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Doris Preininger

Doris Preininger
Vienna Zoo

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27
Publications
10,936
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687
Citations
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October 2013 - present
Vienna Zoo
Position
  • Research Assistant

Publications

Publications (27)
Article
Full-text available
Physical aspects of anurans constrain sound producation, and noisy habitats pose a challenge to signal recognition and detection. Habitat acoustics impose selection on anuran calls within the phylogenetic and morphological constraints of the vocal apparatus of senders and the auditory system of receivers. Visual displays and alerting calls can be u...
Article
Full-text available
Carotenoids play an import role as one of the most prevalent pigments in animals. Carotenoid-based coloration accounts for striking sexually and naturally selected colour adaptations. Several anurans (frogs and toads) change body coloration either slowly and permanently between life stages (ontogenetic colour change), or rapidly and temporarily wit...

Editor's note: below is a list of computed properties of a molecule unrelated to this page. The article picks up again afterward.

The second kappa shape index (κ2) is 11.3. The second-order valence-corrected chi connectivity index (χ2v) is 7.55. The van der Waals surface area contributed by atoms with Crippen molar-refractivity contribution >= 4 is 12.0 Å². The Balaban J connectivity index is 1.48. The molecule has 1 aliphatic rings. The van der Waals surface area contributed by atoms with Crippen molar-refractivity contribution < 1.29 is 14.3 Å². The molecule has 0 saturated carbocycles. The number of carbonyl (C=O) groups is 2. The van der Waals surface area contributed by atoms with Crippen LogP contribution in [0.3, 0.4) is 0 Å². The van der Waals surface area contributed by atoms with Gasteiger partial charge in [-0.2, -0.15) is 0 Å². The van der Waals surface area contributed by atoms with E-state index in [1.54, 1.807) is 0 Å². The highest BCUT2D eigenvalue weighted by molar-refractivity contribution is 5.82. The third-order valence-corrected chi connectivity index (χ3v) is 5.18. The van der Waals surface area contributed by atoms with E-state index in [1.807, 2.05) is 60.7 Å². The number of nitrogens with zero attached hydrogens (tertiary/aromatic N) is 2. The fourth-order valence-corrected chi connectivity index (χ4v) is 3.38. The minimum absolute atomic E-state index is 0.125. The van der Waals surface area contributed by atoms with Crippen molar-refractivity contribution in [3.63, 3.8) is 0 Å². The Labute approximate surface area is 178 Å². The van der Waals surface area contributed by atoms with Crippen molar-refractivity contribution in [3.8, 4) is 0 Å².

Article
Understanding how complex animal displays evolve is a major goal of evolutionary organismal biology. Here, we study this topic by comparing convergently evolved gestural displays in two unrelated species of frog (Bornean Rock Frog, Staurois parvus, and Kottigehara Dancing Frog, Micrixalus kottigeharensis). This behavior, known as a foot flag, is pr...
Article
Many animals communicate by performing elaborate displays that are incredibly extravagant and wildly bizarre. So, how do these displays evolve? One idea is that innate sensory biases arbitrarily favour the emergence of certain display traits over others, leading to the design of an unusual display. Here, we study how physiological factors associate...
Article
Unrelated species often evolve similar phenotypic solutions to the same environmental problem, a phenomenon known as convergent evolution. But how do these common traits arise? We address this question from a physiological perspective by assessing how convergence of an elaborate gestural display in frogs (foot-flagging) is linked to changes in the...
Article
Synopsis Multimodal communication is common in the animal kingdom. It occurs when animals display by stimulating two or more receiver sensory systems, and often arises when selection favors multiple ways to send messages to conspecifics. Mechanisms of multimodal display behavior are poorly understood, particularly with respect to how animals coordi...